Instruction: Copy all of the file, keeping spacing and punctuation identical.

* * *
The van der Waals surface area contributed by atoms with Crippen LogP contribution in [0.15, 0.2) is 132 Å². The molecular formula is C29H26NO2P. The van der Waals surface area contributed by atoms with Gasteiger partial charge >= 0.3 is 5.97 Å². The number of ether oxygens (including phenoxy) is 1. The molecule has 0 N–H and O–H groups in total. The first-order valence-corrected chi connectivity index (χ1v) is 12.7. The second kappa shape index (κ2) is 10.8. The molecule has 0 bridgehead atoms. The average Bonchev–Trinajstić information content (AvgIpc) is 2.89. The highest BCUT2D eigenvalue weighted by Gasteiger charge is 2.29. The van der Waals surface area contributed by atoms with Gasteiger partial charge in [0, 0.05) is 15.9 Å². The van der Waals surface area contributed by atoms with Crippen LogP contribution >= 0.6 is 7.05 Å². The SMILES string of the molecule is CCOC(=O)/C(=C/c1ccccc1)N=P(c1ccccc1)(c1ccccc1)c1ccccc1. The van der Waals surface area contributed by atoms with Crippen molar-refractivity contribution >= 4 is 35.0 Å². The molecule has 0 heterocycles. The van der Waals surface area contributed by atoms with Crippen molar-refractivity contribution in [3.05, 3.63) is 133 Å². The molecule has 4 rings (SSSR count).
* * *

The van der Waals surface area contributed by atoms with Crippen LogP contribution in [0.15, 0.2) is 132 Å². The molecular formula is C29H26NO2P. The van der Waals surface area contributed by atoms with Gasteiger partial charge >= 0.3 is 5.97 Å². The number of ether oxygens (including phenoxy) is 1. The molecule has 0 N–H and O–H groups in total. The first-order valence-corrected chi connectivity index (χ1v) is 12.7. The second kappa shape index (κ2) is 10.8. The molecule has 0 bridgehead atoms. The average Bonchev–Trinajstić information content (AvgIpc) is 2.89. The highest BCUT2D eigenvalue weighted by Gasteiger charge is 2.29. The van der Waals surface area contributed by atoms with Gasteiger partial charge in [0, 0.05) is 15.9 Å². The van der Waals surface area contributed by atoms with Crippen LogP contribution >= 0.6 is 7.05 Å². The SMILES string of the molecule is CCOC(=O)/C(=C/c1ccccc1)N=P(c1ccccc1)(c1ccccc1)c1ccccc1. The van der Waals surface area contributed by atoms with Crippen molar-refractivity contribution >= 4 is 35.0 Å². The molecule has 0 heterocycles. The van der Waals surface area contributed by atoms with Crippen molar-refractivity contribution in [3.05, 3.63) is 133 Å². The molecule has 4 rings (SSSR count).